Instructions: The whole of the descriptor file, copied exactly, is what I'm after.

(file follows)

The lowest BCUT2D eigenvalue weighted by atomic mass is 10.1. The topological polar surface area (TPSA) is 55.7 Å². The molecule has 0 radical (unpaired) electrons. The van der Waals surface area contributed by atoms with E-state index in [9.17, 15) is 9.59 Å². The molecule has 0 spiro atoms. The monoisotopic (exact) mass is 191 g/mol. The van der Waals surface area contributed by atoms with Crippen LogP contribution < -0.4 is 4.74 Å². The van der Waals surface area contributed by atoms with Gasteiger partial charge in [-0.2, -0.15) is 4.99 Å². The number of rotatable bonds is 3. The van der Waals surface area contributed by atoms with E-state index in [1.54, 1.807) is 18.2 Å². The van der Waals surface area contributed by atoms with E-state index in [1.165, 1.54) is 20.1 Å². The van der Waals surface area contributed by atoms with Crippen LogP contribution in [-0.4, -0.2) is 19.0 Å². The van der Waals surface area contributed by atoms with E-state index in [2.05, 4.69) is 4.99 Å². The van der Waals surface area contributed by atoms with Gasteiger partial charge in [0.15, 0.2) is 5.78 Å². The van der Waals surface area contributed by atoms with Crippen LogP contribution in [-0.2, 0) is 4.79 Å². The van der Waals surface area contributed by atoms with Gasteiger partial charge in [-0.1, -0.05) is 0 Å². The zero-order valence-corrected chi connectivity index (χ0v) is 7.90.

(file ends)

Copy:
The lowest BCUT2D eigenvalue weighted by atomic mass is 10.1. The topological polar surface area (TPSA) is 55.7 Å². The molecule has 0 radical (unpaired) electrons. The van der Waals surface area contributed by atoms with E-state index in [9.17, 15) is 9.59 Å². The molecule has 0 spiro atoms. The monoisotopic (exact) mass is 191 g/mol. The van der Waals surface area contributed by atoms with Crippen LogP contribution < -0.4 is 4.74 Å². The van der Waals surface area contributed by atoms with Gasteiger partial charge in [-0.2, -0.15) is 4.99 Å². The number of rotatable bonds is 3. The van der Waals surface area contributed by atoms with E-state index in [1.54, 1.807) is 18.2 Å². The van der Waals surface area contributed by atoms with E-state index in [1.165, 1.54) is 20.1 Å². The van der Waals surface area contributed by atoms with Crippen LogP contribution in [-0.4, -0.2) is 19.0 Å². The van der Waals surface area contributed by atoms with E-state index in [2.05, 4.69) is 4.99 Å². The van der Waals surface area contributed by atoms with Gasteiger partial charge in [0.15, 0.2) is 5.78 Å². The van der Waals surface area contributed by atoms with Crippen LogP contribution in [-0.2, 0) is 4.79 Å². The van der Waals surface area contributed by atoms with Gasteiger partial charge in [-0.1, -0.05) is 0 Å². The zero-order valence-corrected chi connectivity index (χ0v) is 7.90.